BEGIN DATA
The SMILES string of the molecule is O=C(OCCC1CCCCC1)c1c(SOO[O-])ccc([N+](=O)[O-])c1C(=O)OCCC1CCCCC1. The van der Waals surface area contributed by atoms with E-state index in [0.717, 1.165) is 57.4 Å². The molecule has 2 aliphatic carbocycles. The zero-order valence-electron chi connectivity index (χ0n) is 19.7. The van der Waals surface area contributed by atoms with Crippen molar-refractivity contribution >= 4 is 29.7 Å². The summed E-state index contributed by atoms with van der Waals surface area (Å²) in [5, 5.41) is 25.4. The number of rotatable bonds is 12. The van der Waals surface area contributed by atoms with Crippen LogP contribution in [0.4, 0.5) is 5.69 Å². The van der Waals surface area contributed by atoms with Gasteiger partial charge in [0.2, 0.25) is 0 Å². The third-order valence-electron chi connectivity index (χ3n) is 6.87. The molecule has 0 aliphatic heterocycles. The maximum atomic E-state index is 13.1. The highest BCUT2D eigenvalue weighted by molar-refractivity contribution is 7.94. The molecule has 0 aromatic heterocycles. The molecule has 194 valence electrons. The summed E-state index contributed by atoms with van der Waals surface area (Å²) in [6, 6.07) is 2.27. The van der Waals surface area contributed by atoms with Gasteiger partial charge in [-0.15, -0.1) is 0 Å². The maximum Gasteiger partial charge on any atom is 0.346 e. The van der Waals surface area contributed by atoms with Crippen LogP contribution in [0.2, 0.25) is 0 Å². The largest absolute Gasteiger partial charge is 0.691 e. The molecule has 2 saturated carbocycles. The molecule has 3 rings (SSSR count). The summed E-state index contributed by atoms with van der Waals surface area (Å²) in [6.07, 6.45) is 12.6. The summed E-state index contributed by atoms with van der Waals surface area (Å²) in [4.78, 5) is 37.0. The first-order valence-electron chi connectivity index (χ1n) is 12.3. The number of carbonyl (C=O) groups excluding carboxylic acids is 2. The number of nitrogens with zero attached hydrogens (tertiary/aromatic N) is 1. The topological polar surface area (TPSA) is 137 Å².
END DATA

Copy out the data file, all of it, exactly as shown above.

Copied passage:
The SMILES string of the molecule is O=C(OCCC1CCCCC1)c1c(SOO[O-])ccc([N+](=O)[O-])c1C(=O)OCCC1CCCCC1. The van der Waals surface area contributed by atoms with E-state index in [0.717, 1.165) is 57.4 Å². The molecule has 2 aliphatic carbocycles. The zero-order valence-electron chi connectivity index (χ0n) is 19.7. The van der Waals surface area contributed by atoms with Crippen molar-refractivity contribution >= 4 is 29.7 Å². The summed E-state index contributed by atoms with van der Waals surface area (Å²) in [5, 5.41) is 25.4. The number of rotatable bonds is 12. The van der Waals surface area contributed by atoms with Crippen LogP contribution in [0.4, 0.5) is 5.69 Å². The van der Waals surface area contributed by atoms with Gasteiger partial charge in [0.2, 0.25) is 0 Å². The third-order valence-electron chi connectivity index (χ3n) is 6.87. The molecule has 0 aliphatic heterocycles. The maximum atomic E-state index is 13.1. The highest BCUT2D eigenvalue weighted by molar-refractivity contribution is 7.94. The molecule has 0 aromatic heterocycles. The molecule has 194 valence electrons. The summed E-state index contributed by atoms with van der Waals surface area (Å²) in [6, 6.07) is 2.27. The van der Waals surface area contributed by atoms with Gasteiger partial charge in [-0.15, -0.1) is 0 Å². The maximum Gasteiger partial charge on any atom is 0.346 e. The van der Waals surface area contributed by atoms with Crippen LogP contribution in [0.2, 0.25) is 0 Å². The largest absolute Gasteiger partial charge is 0.691 e. The molecule has 2 saturated carbocycles. The molecule has 3 rings (SSSR count). The summed E-state index contributed by atoms with van der Waals surface area (Å²) in [6.07, 6.45) is 12.6. The summed E-state index contributed by atoms with van der Waals surface area (Å²) in [4.78, 5) is 37.0. The first-order valence-electron chi connectivity index (χ1n) is 12.3. The number of carbonyl (C=O) groups excluding carboxylic acids is 2. The number of nitrogens with zero attached hydrogens (tertiary/aromatic N) is 1. The topological polar surface area (TPSA) is 137 Å².